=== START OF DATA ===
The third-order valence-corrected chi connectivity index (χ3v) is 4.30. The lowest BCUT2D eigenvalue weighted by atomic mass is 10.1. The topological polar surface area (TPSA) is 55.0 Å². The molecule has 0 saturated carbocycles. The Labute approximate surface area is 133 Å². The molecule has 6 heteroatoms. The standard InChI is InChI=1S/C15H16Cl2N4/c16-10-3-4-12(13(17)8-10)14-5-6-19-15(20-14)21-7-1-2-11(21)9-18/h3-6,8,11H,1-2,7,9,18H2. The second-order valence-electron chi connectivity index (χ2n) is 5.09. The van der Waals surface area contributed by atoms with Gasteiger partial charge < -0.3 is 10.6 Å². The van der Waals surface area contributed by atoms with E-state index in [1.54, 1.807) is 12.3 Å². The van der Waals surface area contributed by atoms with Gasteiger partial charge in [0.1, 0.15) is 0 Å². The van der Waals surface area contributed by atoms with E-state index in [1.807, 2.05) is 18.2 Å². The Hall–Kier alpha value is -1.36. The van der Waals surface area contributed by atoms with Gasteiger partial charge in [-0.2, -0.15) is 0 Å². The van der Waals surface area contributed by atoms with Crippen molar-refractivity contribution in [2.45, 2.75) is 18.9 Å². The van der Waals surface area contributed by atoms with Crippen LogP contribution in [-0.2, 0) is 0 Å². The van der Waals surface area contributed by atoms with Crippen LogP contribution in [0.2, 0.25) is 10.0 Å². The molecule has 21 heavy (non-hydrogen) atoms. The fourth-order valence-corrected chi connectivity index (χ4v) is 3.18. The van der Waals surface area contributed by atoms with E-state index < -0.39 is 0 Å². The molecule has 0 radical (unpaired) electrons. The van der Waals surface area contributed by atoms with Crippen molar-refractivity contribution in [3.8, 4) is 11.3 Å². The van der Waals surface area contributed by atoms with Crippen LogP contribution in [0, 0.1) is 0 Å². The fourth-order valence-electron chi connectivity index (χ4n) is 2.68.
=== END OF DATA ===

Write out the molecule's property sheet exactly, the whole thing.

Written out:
The third-order valence-corrected chi connectivity index (χ3v) is 4.30. The lowest BCUT2D eigenvalue weighted by atomic mass is 10.1. The topological polar surface area (TPSA) is 55.0 Å². The molecule has 0 saturated carbocycles. The Labute approximate surface area is 133 Å². The molecule has 6 heteroatoms. The standard InChI is InChI=1S/C15H16Cl2N4/c16-10-3-4-12(13(17)8-10)14-5-6-19-15(20-14)21-7-1-2-11(21)9-18/h3-6,8,11H,1-2,7,9,18H2. The second-order valence-electron chi connectivity index (χ2n) is 5.09. The van der Waals surface area contributed by atoms with Gasteiger partial charge < -0.3 is 10.6 Å². The van der Waals surface area contributed by atoms with E-state index in [1.54, 1.807) is 12.3 Å². The van der Waals surface area contributed by atoms with Gasteiger partial charge in [0.1, 0.15) is 0 Å². The van der Waals surface area contributed by atoms with E-state index in [1.807, 2.05) is 18.2 Å². The Hall–Kier alpha value is -1.36. The van der Waals surface area contributed by atoms with Gasteiger partial charge in [-0.2, -0.15) is 0 Å². The van der Waals surface area contributed by atoms with Crippen molar-refractivity contribution in [2.45, 2.75) is 18.9 Å². The van der Waals surface area contributed by atoms with Crippen LogP contribution in [-0.2, 0) is 0 Å². The van der Waals surface area contributed by atoms with Crippen LogP contribution in [0.2, 0.25) is 10.0 Å². The molecule has 21 heavy (non-hydrogen) atoms. The fourth-order valence-corrected chi connectivity index (χ4v) is 3.18. The van der Waals surface area contributed by atoms with E-state index < -0.39 is 0 Å². The molecule has 0 radical (unpaired) electrons. The van der Waals surface area contributed by atoms with Crippen molar-refractivity contribution in [3.8, 4) is 11.3 Å². The van der Waals surface area contributed by atoms with Crippen LogP contribution in [0, 0.1) is 0 Å². The fourth-order valence-electron chi connectivity index (χ4n) is 2.68.